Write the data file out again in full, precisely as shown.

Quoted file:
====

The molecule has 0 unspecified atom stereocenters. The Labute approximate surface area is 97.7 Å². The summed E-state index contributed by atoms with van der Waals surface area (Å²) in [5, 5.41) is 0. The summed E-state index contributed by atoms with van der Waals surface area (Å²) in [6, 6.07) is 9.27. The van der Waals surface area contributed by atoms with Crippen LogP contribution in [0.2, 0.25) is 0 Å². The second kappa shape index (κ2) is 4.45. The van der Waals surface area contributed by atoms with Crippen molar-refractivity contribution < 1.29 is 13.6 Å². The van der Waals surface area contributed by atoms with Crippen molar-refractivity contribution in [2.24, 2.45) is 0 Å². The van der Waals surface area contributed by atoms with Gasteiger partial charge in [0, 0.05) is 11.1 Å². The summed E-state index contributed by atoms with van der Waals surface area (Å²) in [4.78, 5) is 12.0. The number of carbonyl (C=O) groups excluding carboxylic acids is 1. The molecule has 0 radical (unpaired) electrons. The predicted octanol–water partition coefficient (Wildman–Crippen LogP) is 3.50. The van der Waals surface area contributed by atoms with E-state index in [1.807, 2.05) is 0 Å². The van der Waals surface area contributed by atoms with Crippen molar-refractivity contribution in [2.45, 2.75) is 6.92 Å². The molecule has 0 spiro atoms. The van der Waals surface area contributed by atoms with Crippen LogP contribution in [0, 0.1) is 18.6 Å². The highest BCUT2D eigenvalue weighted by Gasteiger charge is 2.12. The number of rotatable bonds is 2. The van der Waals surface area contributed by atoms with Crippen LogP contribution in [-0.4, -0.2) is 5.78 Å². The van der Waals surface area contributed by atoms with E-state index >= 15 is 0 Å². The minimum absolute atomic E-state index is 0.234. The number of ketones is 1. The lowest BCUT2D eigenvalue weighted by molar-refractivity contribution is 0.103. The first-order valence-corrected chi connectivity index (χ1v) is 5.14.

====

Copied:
The molecule has 0 unspecified atom stereocenters. The Labute approximate surface area is 97.7 Å². The summed E-state index contributed by atoms with van der Waals surface area (Å²) in [5, 5.41) is 0. The summed E-state index contributed by atoms with van der Waals surface area (Å²) in [6, 6.07) is 9.27. The van der Waals surface area contributed by atoms with Crippen LogP contribution in [0.2, 0.25) is 0 Å². The second kappa shape index (κ2) is 4.45. The van der Waals surface area contributed by atoms with Crippen molar-refractivity contribution < 1.29 is 13.6 Å². The van der Waals surface area contributed by atoms with Crippen molar-refractivity contribution in [2.24, 2.45) is 0 Å². The van der Waals surface area contributed by atoms with Gasteiger partial charge in [0, 0.05) is 11.1 Å². The summed E-state index contributed by atoms with van der Waals surface area (Å²) in [4.78, 5) is 12.0. The number of carbonyl (C=O) groups excluding carboxylic acids is 1. The molecule has 0 radical (unpaired) electrons. The predicted octanol–water partition coefficient (Wildman–Crippen LogP) is 3.50. The van der Waals surface area contributed by atoms with E-state index in [1.807, 2.05) is 0 Å². The van der Waals surface area contributed by atoms with Crippen molar-refractivity contribution in [2.45, 2.75) is 6.92 Å². The molecule has 0 spiro atoms. The van der Waals surface area contributed by atoms with Crippen LogP contribution in [0, 0.1) is 18.6 Å². The highest BCUT2D eigenvalue weighted by Gasteiger charge is 2.12. The number of rotatable bonds is 2. The van der Waals surface area contributed by atoms with Crippen LogP contribution in [-0.4, -0.2) is 5.78 Å². The van der Waals surface area contributed by atoms with E-state index >= 15 is 0 Å². The minimum absolute atomic E-state index is 0.234. The number of ketones is 1. The lowest BCUT2D eigenvalue weighted by molar-refractivity contribution is 0.103. The first-order valence-corrected chi connectivity index (χ1v) is 5.14.